I'm using Azure DevOps (formerly VSTS), and while this question is old, it may have value for others.
My understanding of best practice is:
- Use semantic versioning
- Separate package groups into distinct repositories where possible
- Don't update a package version if the package isn't changed
- This is tricky with version data coming from a CI build and
n package projects in a
- Organize NuGet feeds such that any feed can be used by any number of projects, but any one project uses only one feed (ie. employ upstream feeds)
Only Version Changed Packages
There are legitimate situations for many projects in a single solution
This has almost always been true.
Avoid the build collection balloon
For those situations, you CAN do as you have stated in your question and create a build for each
.csproj file in the
.sln and trigger on the path containing that
.csproj, but I might not recommend it.
Though I like the idea of discrete identification of why a build exists, I don't like the idea of creating a new build pipeline any time a developer adds a project to the
.sln. As I'm wearing 2 hats - one as the primary DevOps Engineer and another as a Sr. Developer - I don't like setting myself up for loads of new build pipeline requests from my team if I can help it.
Powershell to the rescue
It's a common (and accurate) saying:
Just because you CAN do something in Powershell doesn't mean you should.
However, I don't believe I'm abusing this tool here.
I'm opting to let the build chew on the
.sln file and build everything, and even create a new package version for all the projects based on the build number.
When it comes time to move the packages into the Build Artifact Staging area, I want Powershell to take the generic Copy Files task to school and only copy packages produced by a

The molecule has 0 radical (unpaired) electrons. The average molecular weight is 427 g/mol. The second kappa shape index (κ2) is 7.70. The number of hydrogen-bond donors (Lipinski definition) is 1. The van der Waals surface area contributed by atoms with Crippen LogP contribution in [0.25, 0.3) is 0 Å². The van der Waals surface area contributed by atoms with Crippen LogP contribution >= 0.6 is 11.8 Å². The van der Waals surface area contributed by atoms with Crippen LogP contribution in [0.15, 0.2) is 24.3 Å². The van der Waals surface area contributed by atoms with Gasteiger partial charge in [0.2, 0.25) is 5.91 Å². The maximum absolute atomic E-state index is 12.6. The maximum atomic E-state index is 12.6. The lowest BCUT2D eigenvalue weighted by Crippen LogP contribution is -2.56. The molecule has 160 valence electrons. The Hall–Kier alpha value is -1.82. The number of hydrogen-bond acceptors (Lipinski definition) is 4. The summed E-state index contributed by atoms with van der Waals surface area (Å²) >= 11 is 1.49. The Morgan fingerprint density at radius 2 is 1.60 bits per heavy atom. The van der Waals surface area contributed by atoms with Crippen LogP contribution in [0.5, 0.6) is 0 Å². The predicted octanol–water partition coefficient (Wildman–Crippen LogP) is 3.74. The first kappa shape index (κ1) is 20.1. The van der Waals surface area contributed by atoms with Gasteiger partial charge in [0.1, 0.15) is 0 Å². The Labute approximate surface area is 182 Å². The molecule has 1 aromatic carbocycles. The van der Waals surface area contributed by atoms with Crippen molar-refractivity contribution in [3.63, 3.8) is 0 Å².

.csproj that has actually been changed.
By iterating over the commits linked to the build and first using
git cat-file -p $commit to make sure that the commit isn't a Merge (non-merge commits only have 1 parent listed) and then use
git diff-tree --no-commit-id --name-only -r $commit to get the files changed for those commits. With that data in hand I can index the direct sub-directories of my build trigger directory (read: the directory containing the
.sln), which should be the project directories, and copy the packages where the package name contains the project directory name.
Because our convention for where projects live under a solution is well developed, I can make certain assumptions about what should be done based on the output of the git commands.
Doing this "Dynamic Artifact Composition" allows the
.sln to grow or shrink naturally and no additional changes to the CI are required. New projects are detected and their packages included, while removed projects are simply no longer available to produce a package for the script to copy.
This approach also gives a direct relationship between the artifact produced, which only includes
Some.Lib.1.0.1907.302.nupkg, with the commits shown in the build summary, which show changes to
src/sln/Some.Lib/logic/ChangedClass.cs for example.
Pump the breaks
I mentioned our convention. You need to make sure you can actually do this based on what your project and solution directory structure looks like. Solution authoring allows one to have a lot of freedom for adding projects that live outside the solution directory. While this doesn't remove the option to do it this way, you need to make sure your script is flexible according to your environment.